April 30, 2019
Last week, news emerged that an automated system at Amazon had started firing low performing workers, highlighting the new role of AI and automation in traditional HR practices. Now a new report from the CIPD claims that the use of such systems will have a widespread but mixed impact on jobs. According to the study, the introduction of these new technologies at work will see job opportunities grow, by enhancing roles, employee skills and their pay. However, lack of thought and planning on how people and technology work together is reducing productivity improvements and increasing the risk of people being left behind.
The new report, People and Machines: From Hype to Reality claims to be one of the first comprehensive surveys of both employees and employers that explores how AI and automation are already being used in UK workplaces. It suggests that AI and automation are radically shaping work and jobs and that, overall, this is happening in a way that is creating better, more fulfilling jobs for employees.
HR is often the least likely business function to be involved in decision-making and implementation for these new technologies
However, despite the significant impact that these technologies are having on the workforce, HR is often the least likely business function to be involved in decision-making and implementation for these new technologies. In response, the CIPD and report sponsors PA Consulting are calling for HR and effective people strategies to be at the heart of integrating AI and automation into the world of work.
The CIPD and PA’s research is based on a survey of 759 UK employers, of which 226 have made investments in AI and automation over the past five years. It found that:
• Almost a third (32 percent) of UK organisations have invested in AI and automation in the last five years.
• Overall, 35 percent of employers saw more and 25 percent saw fewer jobs in the areas most affected by AI and automation (others saw no change).
• 44 percent of employers introducing AI and automation believed the main jobs affected had become more secure, just 18 percent said they became less secure.
• Two in five employers (41 percent) reported pay increases for the roles most affected by AI.
When speaking to employees at two firms that are already using AI and automation, the research shows more of a ‘mixed bag’ when it comes to outcomes for individuals:
• 54 percent of employees said that AI or automation had not helped them to do their job better, 28 percent felt that it had and 19 percent neither agreed or disagreed, highlighting the risk to performance gains.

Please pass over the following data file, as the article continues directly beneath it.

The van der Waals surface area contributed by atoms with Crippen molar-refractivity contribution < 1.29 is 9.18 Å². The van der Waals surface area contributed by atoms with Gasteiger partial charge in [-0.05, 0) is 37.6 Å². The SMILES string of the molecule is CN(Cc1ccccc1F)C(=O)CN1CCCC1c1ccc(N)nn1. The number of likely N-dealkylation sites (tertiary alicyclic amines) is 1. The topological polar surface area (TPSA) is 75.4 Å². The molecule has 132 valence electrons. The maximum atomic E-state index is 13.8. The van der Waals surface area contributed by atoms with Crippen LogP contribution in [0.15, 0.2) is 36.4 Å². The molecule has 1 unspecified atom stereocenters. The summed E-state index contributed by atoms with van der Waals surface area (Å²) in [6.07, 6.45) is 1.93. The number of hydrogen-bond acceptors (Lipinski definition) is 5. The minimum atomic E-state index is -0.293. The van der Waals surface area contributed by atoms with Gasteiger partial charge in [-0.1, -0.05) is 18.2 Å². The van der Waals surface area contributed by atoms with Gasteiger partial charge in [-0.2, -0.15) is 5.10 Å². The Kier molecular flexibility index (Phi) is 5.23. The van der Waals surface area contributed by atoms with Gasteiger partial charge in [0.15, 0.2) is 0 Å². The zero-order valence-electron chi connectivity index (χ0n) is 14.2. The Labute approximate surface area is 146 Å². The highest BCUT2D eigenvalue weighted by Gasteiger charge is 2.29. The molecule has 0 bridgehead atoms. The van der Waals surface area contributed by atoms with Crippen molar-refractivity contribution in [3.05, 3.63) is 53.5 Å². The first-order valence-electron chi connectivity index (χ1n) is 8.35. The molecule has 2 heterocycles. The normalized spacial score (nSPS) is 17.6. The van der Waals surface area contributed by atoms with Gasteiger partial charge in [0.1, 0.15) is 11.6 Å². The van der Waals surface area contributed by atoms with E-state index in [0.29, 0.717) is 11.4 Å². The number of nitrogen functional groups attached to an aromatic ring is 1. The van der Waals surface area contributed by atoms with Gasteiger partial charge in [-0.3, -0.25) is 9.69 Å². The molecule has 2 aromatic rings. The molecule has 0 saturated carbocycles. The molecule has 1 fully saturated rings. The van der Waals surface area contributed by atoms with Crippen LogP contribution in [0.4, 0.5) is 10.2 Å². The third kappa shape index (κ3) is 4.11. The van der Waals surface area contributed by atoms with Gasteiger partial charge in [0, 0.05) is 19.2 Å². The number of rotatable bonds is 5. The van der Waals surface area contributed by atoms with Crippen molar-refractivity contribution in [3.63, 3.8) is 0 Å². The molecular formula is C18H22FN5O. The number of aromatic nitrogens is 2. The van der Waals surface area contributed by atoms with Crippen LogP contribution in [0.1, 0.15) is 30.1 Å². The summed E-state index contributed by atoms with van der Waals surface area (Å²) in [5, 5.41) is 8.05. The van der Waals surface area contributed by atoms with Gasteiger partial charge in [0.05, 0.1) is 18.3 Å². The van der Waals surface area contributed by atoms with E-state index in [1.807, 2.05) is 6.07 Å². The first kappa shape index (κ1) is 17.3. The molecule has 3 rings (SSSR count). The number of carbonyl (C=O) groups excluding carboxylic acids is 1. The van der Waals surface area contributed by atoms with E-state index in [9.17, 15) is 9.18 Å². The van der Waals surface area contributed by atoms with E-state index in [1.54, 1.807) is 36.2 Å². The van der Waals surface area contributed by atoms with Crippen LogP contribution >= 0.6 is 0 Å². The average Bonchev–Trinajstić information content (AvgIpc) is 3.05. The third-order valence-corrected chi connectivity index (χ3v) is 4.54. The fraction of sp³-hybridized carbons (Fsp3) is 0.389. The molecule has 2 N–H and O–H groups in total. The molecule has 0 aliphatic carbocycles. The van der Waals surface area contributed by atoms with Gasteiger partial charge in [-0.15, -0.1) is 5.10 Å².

• 43 percent of workers said that that they were learning new things and a third (33 percent) said they were doing more interesting tasks (only 6 percent noted a decrease).
• Employees were split on how AI and automation have affected the mental demands of their work (28 percent said it had increased, 25 percent said decreased).
• One in four (24 percent) have experienced a decrease in their workload, with a similar proportion (23 percent) experiencing an increase.
• Employees said that AI and automation make their work faster (45 percent) and 16 percent reported that the pace of their work has slowed down (others noted no change).
A failure of management
The research claims that AI and automation are bringing huge change to workplaces. However, it also suggests that employers are often not managing these significant changes with an effective people strategy. In particular, HR is missing from key conversations on the introduction of new technology.
The research claims that HR is the business function that is least likely to be involved in investment decisions on AI and automation (being involved in just 55 percent of cases) and is involved in just 45 percent of implementation processes. Instead, functions like IT, research and development (R&D), production or operations, purchasing and procurement and marketing and sales are more likely to be involved in both investment and implementation decisions.
According to the authors, This represents a serious risk to organisations as it stands to negatively impact a number of business outcomes including employee well-being, productivity, customer service and workforce planning.